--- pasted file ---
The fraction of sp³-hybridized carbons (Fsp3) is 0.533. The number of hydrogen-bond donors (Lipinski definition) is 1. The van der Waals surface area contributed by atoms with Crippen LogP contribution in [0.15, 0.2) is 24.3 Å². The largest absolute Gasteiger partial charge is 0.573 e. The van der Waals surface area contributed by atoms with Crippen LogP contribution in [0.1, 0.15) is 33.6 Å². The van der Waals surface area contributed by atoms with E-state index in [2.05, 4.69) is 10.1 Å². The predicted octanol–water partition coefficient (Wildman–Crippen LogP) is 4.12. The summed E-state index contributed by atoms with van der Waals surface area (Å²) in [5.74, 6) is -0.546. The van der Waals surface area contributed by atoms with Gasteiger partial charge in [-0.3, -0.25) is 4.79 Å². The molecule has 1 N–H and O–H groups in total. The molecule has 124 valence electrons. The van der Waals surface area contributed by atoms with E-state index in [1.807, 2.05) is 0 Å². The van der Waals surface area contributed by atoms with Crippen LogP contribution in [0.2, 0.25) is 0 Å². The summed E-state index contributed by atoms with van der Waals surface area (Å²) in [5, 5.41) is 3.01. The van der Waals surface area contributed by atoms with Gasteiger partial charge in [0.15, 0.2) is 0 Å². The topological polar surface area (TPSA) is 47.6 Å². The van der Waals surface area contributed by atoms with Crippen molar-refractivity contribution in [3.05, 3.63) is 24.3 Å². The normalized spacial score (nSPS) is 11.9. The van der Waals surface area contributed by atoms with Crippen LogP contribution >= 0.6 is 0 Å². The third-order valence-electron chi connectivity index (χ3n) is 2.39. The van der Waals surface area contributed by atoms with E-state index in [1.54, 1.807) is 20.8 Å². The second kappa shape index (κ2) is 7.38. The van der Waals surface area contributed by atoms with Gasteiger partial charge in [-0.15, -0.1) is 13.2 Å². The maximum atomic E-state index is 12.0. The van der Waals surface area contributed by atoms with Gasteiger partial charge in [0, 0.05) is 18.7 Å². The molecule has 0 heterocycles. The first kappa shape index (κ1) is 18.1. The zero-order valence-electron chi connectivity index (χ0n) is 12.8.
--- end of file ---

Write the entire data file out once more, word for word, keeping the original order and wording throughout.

The fraction of sp³-hybridized carbons (Fsp3) is 0.533. The number of hydrogen-bond donors (Lipinski definition) is 1. The van der Waals surface area contributed by atoms with Crippen LogP contribution in [0.15, 0.2) is 24.3 Å². The largest absolute Gasteiger partial charge is 0.573 e. The van der Waals surface area contributed by atoms with Crippen LogP contribution in [0.1, 0.15) is 33.6 Å². The van der Waals surface area contributed by atoms with E-state index in [2.05, 4.69) is 10.1 Å². The predicted octanol–water partition coefficient (Wildman–Crippen LogP) is 4.12. The summed E-state index contributed by atoms with van der Waals surface area (Å²) in [5.74, 6) is -0.546. The van der Waals surface area contributed by atoms with Gasteiger partial charge in [-0.3, -0.25) is 4.79 Å². The molecule has 1 N–H and O–H groups in total. The molecule has 124 valence electrons. The van der Waals surface area contributed by atoms with E-state index in [1.807, 2.05) is 0 Å². The van der Waals surface area contributed by atoms with Crippen LogP contribution in [0.2, 0.25) is 0 Å². The summed E-state index contributed by atoms with van der Waals surface area (Å²) in [5, 5.41) is 3.01. The van der Waals surface area contributed by atoms with Gasteiger partial charge in [0.15, 0.2) is 0 Å². The topological polar surface area (TPSA) is 47.6 Å². The van der Waals surface area contributed by atoms with Crippen molar-refractivity contribution in [3.05, 3.63) is 24.3 Å². The normalized spacial score (nSPS) is 11.9. The van der Waals surface area contributed by atoms with Crippen LogP contribution >= 0.6 is 0 Å². The third-order valence-electron chi connectivity index (χ3n) is 2.39. The van der Waals surface area contributed by atoms with E-state index in [1.54, 1.807) is 20.8 Å². The second kappa shape index (κ2) is 7.38. The van der Waals surface area contributed by atoms with Gasteiger partial charge in [-0.15, -0.1) is 13.2 Å². The maximum atomic E-state index is 12.0. The van der Waals surface area contributed by atoms with Gasteiger partial charge in [0, 0.05) is 18.7 Å². The molecule has 0 heterocycles. The first kappa shape index (κ1) is 18.1. The zero-order valence-electron chi connectivity index (χ0n) is 12.8.